gave to my wife so she could monitor me and review week with me when i inject and record in log book. my nurse calls me weekly to see how i'm doing,
also biweekly blood work. i drink protein drink with my ribasphere 600 mg 2X day. good luck. : - ) NO ALCOHOL



answers from Fort Collins on

My son has gone through the Interferon and it is very hard to watch.

They get very week and sick, and no your little one will not be a distraction.

Your mother will be miserable and I hope it helps her.

My son is about to go through his second regime of Interferon, and none of us, including him are looking forward to it. He is now in stage 4 level 3 and needs a new liver period. But they must try the Interferon again before he is put on the list.

Good luck to your Mother, love her and be there if she needs anything. Don't take offense at her shortness or impatience. It is just the treatment talking.



answers from Salt Lake City on

The best thing I ever did for myself was the Interferon treatments. It has been years, but what I remember is that there were days that I was tired and didn't feel much like eating. The treatment was not as bad as chemo. Let your mom decided what works best for her. I would recommend that she gets to create her own meals simply because she will know what food works for her. Thanks to the treatment I am now Hep C free. (Though they will still not take my blood for donations).
With my whole heart, C.



answers from Denver on

I don't have any experience with Interferon, but I do have an active grandson about the same age that I adore. However, when I am not feeling well, I can only handle a short visit from him because he does tire me out. If you could find out from her doctor what she should be eating during the treatments and then make up a bunch of meals and freeze them for her, stop by and get laundry and take it home, regularly check the library and get DVDs, books on tape etc for her. Does she belong to a local church? If so, maybe there are a few ladies her age that would be willing to come and sit with her and watch a movie etc. I'm sure most of all, just knowing that you are close by and willing to step in and give her whatever help she needs will be of the greatest comfort to her. I pray that the treatment goes well.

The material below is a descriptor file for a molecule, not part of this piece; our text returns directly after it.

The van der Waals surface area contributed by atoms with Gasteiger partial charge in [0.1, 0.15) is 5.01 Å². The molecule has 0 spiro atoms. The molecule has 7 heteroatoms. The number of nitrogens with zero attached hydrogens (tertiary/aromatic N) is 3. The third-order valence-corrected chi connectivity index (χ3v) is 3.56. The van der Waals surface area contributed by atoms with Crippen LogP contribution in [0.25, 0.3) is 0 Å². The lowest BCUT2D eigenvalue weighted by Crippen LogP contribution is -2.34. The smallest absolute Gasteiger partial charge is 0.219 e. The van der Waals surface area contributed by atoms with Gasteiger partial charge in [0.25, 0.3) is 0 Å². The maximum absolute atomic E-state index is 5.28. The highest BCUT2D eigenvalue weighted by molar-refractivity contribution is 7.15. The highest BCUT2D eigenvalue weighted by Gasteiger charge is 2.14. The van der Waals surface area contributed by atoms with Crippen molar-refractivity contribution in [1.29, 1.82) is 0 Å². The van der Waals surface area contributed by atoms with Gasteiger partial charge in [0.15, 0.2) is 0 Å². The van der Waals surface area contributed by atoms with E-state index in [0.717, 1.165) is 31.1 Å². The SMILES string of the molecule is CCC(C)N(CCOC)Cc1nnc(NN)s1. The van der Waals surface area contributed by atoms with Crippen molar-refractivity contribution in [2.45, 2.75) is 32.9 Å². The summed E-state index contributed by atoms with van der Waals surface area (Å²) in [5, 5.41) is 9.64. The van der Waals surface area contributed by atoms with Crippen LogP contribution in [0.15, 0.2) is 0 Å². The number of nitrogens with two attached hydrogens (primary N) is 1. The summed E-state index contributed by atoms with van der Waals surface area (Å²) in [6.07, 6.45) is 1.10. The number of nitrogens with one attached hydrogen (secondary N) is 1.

answers from Denver on

I gave myself my last interferon shot on August 26th, 2005, and I am clear of hep c. My genotype was easier to clear and my treatment was only 6 months. My children were 8, 5 and 3 when I started.

Treatment is not the same for everyone - some people skate through treatment without many problems, others feel worse than they thought they ever could.

For me it was difficult - I was tired, drained, CRANKY, listless, and I had insomnia. Then there was the isolation and depression. It can get really dark and ugly, and, if no one notices, it can become very dangerous. Suicidal ideology is a side effect of the treatment. Talk therapy can be helpful.

I didn't lose my hair, or much weight, but I was in bed a lot. My sister and some friends came over every saturday and cleaned my house - some other people made dinners for my family. It was hard to accept the help, because I didn't want to be a burden, but people refused to take no for an answer.